58.7% of internet users believe earning rewards and loyalty points is one of the most valued aspects of the shopping experience.

Source: Insider Intelligence

Online shopping enables consumers to mint the experience for choice and monetary value; leveraging one site against another. Yes customers want to be loyal, but they won’t if it’s not rewarding - the company history and a list of values just won’t do.

87% of Americans are willing to have various details of their activity tracked in exchange for more personalized rewards and brand experiences

Source: Retail Dive

GDPR and online privacy are legal and ethical minefields. At the consumer level, this stuff only really bothers the paranoid. Maybe we should all be more paranoid, but if permitting the tracking of our spending habits results in, say, a $20 reduction on hot sneakers, most will take the shoes and trust the gatekeepers are doing their jobs. So why aren’t you using the data?

75% of consumers expect brands to make more of a contribution to their well-being and quality of life

Source: Havasgroup

Around 40% of brands actually do make a contribution. In ye olden days, having the latest brand offering in your hands boosted quality of life better than a Coca Cola head rush. But these days, more contribution means customer rewards programs that recompense in points, early access and ‘community’ involvement.

60% of brand-created content is failing to deliver

Source: Marketing Week

Because it’s clutter-content that fails to meet customers exactly where they’re at. It speaks of business strategies that are more aligned to acquisition-focused spread betting techniques - gambling the chips will fall here and there. But if you’re creating bespoke content for a smaller body of existing customers, you’re investing. Not playing the numbers.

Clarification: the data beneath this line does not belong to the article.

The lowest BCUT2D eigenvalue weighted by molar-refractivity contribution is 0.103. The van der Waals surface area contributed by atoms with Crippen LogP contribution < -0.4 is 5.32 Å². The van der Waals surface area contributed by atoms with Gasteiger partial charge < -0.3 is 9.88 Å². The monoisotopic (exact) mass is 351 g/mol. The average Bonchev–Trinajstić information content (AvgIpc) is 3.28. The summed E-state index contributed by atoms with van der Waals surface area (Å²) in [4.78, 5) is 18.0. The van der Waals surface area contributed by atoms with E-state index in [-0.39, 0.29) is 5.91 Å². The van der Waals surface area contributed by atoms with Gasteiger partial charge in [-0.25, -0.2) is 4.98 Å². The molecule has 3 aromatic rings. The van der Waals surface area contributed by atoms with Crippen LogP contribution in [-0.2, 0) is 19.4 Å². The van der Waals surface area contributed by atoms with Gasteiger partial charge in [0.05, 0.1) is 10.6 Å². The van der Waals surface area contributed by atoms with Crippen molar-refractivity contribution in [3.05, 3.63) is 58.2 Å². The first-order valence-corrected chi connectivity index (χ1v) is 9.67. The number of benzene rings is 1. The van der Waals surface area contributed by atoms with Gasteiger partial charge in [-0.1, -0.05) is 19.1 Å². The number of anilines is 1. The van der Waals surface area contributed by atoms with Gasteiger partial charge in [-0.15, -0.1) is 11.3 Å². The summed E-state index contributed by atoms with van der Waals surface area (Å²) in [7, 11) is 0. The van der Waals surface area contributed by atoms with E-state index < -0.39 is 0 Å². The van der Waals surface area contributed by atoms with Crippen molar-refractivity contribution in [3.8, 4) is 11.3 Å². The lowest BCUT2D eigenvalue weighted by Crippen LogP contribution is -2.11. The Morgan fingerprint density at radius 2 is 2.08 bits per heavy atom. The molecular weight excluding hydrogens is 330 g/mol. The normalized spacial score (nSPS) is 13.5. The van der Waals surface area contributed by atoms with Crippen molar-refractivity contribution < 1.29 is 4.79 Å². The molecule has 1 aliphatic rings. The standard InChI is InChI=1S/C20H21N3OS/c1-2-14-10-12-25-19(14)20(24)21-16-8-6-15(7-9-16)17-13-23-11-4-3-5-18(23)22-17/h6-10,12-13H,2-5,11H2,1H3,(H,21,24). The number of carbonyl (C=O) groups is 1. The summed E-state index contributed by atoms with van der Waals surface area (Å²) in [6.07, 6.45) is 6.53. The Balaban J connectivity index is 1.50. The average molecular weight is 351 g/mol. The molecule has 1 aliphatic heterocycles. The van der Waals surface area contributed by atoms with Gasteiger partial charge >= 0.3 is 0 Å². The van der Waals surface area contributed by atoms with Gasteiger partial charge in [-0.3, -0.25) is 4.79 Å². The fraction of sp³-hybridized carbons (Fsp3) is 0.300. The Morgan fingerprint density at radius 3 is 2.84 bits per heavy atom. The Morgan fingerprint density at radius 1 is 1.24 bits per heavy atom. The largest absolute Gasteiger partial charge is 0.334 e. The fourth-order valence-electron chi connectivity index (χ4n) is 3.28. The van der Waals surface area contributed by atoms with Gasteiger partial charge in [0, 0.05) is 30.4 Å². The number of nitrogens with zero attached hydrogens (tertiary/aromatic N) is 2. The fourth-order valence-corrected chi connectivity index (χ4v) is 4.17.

77% of consumers say they stayed loyal to specific brands for 10 years or more

Source: Small Biz Genius

These customers are the same ones who are generally pessimistic about the quality of service they get when they look elsewhere. They stay put with brands who give them outstanding CX because the competition is ugly and mean. Be attractive and friendly.

37% of consumers feel they need at least five purchases to consider themselves loyal to a brand.

Source: Yotpo

Brand loyalty is an inherent trait - customers get immense joy buying anything from anywhere they feel they’re being treated right. But it takes five dates to convince them it’s true love because, most of the time, the prince is a downright cad. Still, customers are hopeful, and it’s a long-term reciprocal they want.

65% of customers aged 18-34 feel social media platforms are an effective channel for customer service

Source: Customer Thermometer

That’s not online shopping. That’s customer service. That’s the world of pop ups and free delivery and returns and ‘Subscribe to our newsletter’ and ‘Because you’ve been a loyal customer…’ It’s an effective channel that is oh so rarely channeled effectively.

52% of marketers develop a strong email marketing strategy geared towards customer retention

Source: Nexess

Oddly, email has stayed relevant in an app-saturated world. The strength alluded to above is in harnessing the power of familiarity through an empathetic message of good news, that then delivers on the good news.

Search engine optimization (SEO) has an effectiveness of 13%

Source: Semrush

SEO and SEM are super effective at getting netizens to your shop window. Product and price get them inside and they may buy something, but none of this stuff is truly seductive. Saying someone’s name and listening to and responding to their needs is the aphrodisiac that wins customers over, and it’s done through rewards and incentives.

58% of customers belonging to a brand’s loyalty program buy from that brand at least once per month

Source: Annex Cloud

And it’s only that low because some customer loyalty programs just aren’t that great. Good ones make existing customers behave like new ones, many, many times over.